Zoom Employee Interfered with Virtual Meetings Because of CCP Demand

A (former) Zoom employee interfered with virtual meetings of Chinese dissidents at the behest of the CCP, according to charges filed by the Department of Justice. The arrest warrant and complaint for Xinjiang Jin, aka Julien Jin, was released Friday, December 18. He is charged with conspiracy to commit interstate harassment and unlawful conspiracy to transfer a means of identification. The difficulty is that he is presently in China. (Daily Wire)

Jin reportedly shut down Chinese dissidents who were conducting a virtual remembrance of the massacre at Tiananmen Square in 1989. Such conversations are against the law in China. The Zoom employee falsely claimed that the conversation “violated” Zoom policies” and moved to disrupt and shut down the meetings. The Zoom company statement  is at this link.

According to the complaint, Jin served as Company-1’s primary liaison with PRC law enforcement and intelligence services.  In that capacity, he regularly responded to requests from the PRC government for information and to terminate video meetings hosted on Company-1’s video communications platform.  Part of Jin’s duties included providing information to the PRC government about Company-1’s users and meetings, and in some cases he provided information – such as Internet Protocol addresses, names and email addresses – of users located outside of the PRC.  Jin was also responsible for proactively monitoring Company-1’s video communications platform for what the PRC government considers to be “illegal” meetings to discuss political and religious subjects unacceptable to the Chinese Communist Party (CCP) and the PRC government.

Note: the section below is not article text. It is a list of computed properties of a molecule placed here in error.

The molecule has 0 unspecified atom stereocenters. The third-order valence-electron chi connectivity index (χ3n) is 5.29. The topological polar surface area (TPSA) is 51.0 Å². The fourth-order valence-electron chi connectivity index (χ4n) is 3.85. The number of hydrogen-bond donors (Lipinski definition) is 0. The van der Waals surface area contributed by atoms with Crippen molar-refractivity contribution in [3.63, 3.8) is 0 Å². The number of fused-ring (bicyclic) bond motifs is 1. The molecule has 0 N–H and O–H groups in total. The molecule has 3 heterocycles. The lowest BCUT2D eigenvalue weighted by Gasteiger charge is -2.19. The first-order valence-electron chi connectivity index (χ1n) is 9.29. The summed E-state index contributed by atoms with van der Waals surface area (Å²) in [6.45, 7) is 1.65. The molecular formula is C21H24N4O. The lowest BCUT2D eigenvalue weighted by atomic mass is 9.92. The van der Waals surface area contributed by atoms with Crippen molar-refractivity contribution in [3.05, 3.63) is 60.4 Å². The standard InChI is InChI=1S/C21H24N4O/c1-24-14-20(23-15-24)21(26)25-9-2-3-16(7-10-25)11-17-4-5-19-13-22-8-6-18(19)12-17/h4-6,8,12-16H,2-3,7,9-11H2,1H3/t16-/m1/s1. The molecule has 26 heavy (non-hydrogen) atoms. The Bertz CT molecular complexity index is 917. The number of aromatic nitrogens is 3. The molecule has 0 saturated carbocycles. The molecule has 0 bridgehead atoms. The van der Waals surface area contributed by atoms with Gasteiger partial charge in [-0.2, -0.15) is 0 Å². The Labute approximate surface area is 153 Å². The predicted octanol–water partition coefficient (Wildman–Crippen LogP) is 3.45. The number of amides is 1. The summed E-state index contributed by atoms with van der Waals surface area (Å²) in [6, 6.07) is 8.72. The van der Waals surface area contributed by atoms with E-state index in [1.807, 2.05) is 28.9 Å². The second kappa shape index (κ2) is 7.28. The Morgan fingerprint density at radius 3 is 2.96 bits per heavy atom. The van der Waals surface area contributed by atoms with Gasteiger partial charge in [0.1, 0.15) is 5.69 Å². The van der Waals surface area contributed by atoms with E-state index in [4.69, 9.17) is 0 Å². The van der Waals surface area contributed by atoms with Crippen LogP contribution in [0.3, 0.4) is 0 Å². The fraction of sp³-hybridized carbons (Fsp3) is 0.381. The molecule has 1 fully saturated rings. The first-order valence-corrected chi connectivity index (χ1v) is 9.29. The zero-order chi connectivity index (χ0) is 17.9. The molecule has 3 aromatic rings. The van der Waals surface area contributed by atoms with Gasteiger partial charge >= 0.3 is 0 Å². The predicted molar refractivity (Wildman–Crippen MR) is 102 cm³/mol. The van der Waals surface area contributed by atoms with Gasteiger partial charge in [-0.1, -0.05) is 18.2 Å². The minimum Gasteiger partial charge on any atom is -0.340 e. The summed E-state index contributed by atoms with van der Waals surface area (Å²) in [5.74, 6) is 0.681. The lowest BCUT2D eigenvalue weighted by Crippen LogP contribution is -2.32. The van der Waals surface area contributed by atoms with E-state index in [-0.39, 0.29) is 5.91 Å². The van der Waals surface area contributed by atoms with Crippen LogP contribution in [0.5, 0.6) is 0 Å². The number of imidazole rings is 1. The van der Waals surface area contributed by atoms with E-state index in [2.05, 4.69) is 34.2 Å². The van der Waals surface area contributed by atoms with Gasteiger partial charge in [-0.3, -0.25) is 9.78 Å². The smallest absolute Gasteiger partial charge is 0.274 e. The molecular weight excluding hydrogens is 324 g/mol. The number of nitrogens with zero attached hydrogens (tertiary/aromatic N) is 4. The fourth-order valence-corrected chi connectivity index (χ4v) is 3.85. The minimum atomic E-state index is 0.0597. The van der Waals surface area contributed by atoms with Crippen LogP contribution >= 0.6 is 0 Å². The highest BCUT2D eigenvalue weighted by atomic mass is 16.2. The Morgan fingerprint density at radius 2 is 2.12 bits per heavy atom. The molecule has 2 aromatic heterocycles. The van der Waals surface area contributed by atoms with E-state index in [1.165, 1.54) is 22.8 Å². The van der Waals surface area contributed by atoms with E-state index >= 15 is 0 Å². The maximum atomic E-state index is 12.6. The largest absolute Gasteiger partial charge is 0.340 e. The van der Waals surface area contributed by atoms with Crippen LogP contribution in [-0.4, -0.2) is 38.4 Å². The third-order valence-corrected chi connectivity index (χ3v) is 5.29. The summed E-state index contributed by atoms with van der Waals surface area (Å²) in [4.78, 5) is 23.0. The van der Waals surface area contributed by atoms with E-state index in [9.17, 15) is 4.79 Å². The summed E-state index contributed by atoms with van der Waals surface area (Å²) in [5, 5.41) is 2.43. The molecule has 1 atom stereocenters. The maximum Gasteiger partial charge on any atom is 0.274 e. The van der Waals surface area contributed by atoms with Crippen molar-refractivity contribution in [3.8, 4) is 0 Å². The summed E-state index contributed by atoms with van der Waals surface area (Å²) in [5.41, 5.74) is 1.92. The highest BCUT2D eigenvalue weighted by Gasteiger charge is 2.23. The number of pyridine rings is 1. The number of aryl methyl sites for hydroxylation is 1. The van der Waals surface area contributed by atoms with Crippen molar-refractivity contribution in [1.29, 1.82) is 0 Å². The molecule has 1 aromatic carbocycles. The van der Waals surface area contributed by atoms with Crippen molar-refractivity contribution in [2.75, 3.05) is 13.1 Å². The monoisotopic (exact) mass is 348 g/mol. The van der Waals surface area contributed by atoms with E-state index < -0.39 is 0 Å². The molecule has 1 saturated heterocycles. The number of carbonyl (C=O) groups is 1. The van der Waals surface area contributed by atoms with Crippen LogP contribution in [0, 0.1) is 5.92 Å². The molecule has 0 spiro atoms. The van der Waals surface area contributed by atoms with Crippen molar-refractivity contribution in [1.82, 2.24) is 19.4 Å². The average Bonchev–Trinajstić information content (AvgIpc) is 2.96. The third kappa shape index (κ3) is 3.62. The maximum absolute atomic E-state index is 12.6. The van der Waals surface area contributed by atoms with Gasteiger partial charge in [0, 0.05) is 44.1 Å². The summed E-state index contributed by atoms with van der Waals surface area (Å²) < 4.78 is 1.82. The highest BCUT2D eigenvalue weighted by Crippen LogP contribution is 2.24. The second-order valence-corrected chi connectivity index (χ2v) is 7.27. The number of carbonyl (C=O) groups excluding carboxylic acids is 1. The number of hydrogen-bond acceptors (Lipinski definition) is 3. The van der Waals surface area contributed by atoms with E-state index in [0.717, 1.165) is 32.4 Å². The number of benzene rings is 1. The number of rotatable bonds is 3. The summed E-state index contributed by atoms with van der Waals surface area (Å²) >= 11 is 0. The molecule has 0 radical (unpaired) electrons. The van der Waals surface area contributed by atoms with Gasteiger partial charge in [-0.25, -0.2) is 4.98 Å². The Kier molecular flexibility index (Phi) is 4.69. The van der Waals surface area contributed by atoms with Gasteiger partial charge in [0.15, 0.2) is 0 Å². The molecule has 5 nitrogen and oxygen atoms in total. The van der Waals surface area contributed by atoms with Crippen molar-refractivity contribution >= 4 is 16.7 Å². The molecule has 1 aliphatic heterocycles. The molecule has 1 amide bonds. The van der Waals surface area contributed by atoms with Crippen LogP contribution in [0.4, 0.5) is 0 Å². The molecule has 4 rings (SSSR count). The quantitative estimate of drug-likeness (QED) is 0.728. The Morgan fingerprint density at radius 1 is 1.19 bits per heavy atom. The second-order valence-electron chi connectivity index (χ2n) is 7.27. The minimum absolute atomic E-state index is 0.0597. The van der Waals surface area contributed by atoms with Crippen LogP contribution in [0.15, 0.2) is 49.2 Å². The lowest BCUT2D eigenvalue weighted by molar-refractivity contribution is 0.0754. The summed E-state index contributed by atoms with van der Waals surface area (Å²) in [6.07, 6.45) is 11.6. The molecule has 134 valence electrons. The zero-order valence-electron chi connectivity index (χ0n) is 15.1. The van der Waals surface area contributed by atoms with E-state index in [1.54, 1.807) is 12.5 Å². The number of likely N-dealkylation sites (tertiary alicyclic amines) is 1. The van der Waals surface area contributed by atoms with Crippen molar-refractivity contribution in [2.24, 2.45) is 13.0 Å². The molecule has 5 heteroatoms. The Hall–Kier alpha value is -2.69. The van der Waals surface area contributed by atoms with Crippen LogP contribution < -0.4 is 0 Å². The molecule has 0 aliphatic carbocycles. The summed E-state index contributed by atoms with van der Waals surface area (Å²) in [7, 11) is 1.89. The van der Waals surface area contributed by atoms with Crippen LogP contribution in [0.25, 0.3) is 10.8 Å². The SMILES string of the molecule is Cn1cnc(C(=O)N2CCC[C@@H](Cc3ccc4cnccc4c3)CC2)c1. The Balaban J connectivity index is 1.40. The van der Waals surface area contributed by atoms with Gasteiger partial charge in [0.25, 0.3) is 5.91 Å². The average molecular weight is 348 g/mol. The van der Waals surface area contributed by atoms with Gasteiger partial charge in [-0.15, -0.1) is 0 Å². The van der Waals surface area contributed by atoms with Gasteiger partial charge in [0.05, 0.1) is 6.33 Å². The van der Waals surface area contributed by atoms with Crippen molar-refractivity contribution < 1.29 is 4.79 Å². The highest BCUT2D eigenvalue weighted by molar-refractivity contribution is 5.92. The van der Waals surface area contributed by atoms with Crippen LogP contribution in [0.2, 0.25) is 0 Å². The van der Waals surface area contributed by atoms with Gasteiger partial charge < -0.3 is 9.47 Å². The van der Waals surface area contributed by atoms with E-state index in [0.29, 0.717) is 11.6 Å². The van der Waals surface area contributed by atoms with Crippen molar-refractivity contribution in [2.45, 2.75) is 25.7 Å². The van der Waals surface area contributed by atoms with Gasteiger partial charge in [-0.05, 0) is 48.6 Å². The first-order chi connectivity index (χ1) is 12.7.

As alleged in the complaint, between January 2019 to the present, Jin and others conspired to use Company-1’s systems in the United States to censor the political and religious speech of individuals located in the United States and around the world at the direction and under the control of officials of the PRC government.  Among other actions taken at the direction of the PRC government, Jin and others terminated at least four video meetings hosted on Company-1’s networks commemorating the thirty-first anniversary of the Tiananmen Square massacre, most of which were organized and attended by U.S.-based participants, such as dissidents who had participated in and survived the 1989 protests.  Some of the participants who were unable to attend these meetings were Company-1 customers in Queens and Long Island, New York who had purchased subscriptions to Company-1’s services, and therefore entered into service agreements with Company-1 governed by its Terms of Service (TOS)…